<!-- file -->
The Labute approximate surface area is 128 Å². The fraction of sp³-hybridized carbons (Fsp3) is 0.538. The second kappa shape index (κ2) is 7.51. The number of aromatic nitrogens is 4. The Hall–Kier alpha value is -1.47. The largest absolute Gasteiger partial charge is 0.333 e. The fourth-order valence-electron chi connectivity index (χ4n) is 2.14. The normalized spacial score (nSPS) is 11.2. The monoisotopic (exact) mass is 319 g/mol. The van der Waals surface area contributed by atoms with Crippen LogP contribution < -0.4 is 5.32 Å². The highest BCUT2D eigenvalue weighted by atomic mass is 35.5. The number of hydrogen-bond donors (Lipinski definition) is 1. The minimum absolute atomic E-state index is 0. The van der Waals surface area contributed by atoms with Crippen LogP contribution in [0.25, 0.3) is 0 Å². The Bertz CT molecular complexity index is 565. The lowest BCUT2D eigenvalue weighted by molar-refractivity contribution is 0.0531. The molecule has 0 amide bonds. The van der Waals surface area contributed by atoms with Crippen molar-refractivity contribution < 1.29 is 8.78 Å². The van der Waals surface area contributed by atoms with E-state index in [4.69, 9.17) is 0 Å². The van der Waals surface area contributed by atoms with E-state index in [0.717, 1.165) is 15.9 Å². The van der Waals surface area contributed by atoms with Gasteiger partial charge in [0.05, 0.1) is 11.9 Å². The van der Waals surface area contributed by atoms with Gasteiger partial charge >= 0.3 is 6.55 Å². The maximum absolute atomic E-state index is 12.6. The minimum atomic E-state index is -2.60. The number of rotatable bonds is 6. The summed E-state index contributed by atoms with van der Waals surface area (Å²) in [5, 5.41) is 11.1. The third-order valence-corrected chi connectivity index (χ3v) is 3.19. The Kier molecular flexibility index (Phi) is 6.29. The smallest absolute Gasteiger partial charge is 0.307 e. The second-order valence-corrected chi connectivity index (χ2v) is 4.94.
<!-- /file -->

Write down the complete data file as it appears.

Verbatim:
The Labute approximate surface area is 128 Å². The fraction of sp³-hybridized carbons (Fsp3) is 0.538. The second kappa shape index (κ2) is 7.51. The number of aromatic nitrogens is 4. The Hall–Kier alpha value is -1.47. The largest absolute Gasteiger partial charge is 0.333 e. The fourth-order valence-electron chi connectivity index (χ4n) is 2.14. The normalized spacial score (nSPS) is 11.2. The monoisotopic (exact) mass is 319 g/mol. The van der Waals surface area contributed by atoms with Crippen LogP contribution < -0.4 is 5.32 Å². The highest BCUT2D eigenvalue weighted by atomic mass is 35.5. The number of hydrogen-bond donors (Lipinski definition) is 1. The minimum absolute atomic E-state index is 0. The van der Waals surface area contributed by atoms with Crippen LogP contribution in [0.25, 0.3) is 0 Å². The Bertz CT molecular complexity index is 565. The lowest BCUT2D eigenvalue weighted by molar-refractivity contribution is 0.0531. The molecule has 0 amide bonds. The van der Waals surface area contributed by atoms with Crippen molar-refractivity contribution < 1.29 is 8.78 Å². The van der Waals surface area contributed by atoms with E-state index in [4.69, 9.17) is 0 Å². The van der Waals surface area contributed by atoms with E-state index in [0.717, 1.165) is 15.9 Å². The van der Waals surface area contributed by atoms with Gasteiger partial charge in [0.05, 0.1) is 11.9 Å². The van der Waals surface area contributed by atoms with Gasteiger partial charge >= 0.3 is 6.55 Å². The maximum absolute atomic E-state index is 12.6. The minimum atomic E-state index is -2.60. The number of rotatable bonds is 6. The summed E-state index contributed by atoms with van der Waals surface area (Å²) in [5, 5.41) is 11.1. The third-order valence-corrected chi connectivity index (χ3v) is 3.19. The Kier molecular flexibility index (Phi) is 6.29. The smallest absolute Gasteiger partial charge is 0.307 e. The second-order valence-corrected chi connectivity index (χ2v) is 4.94.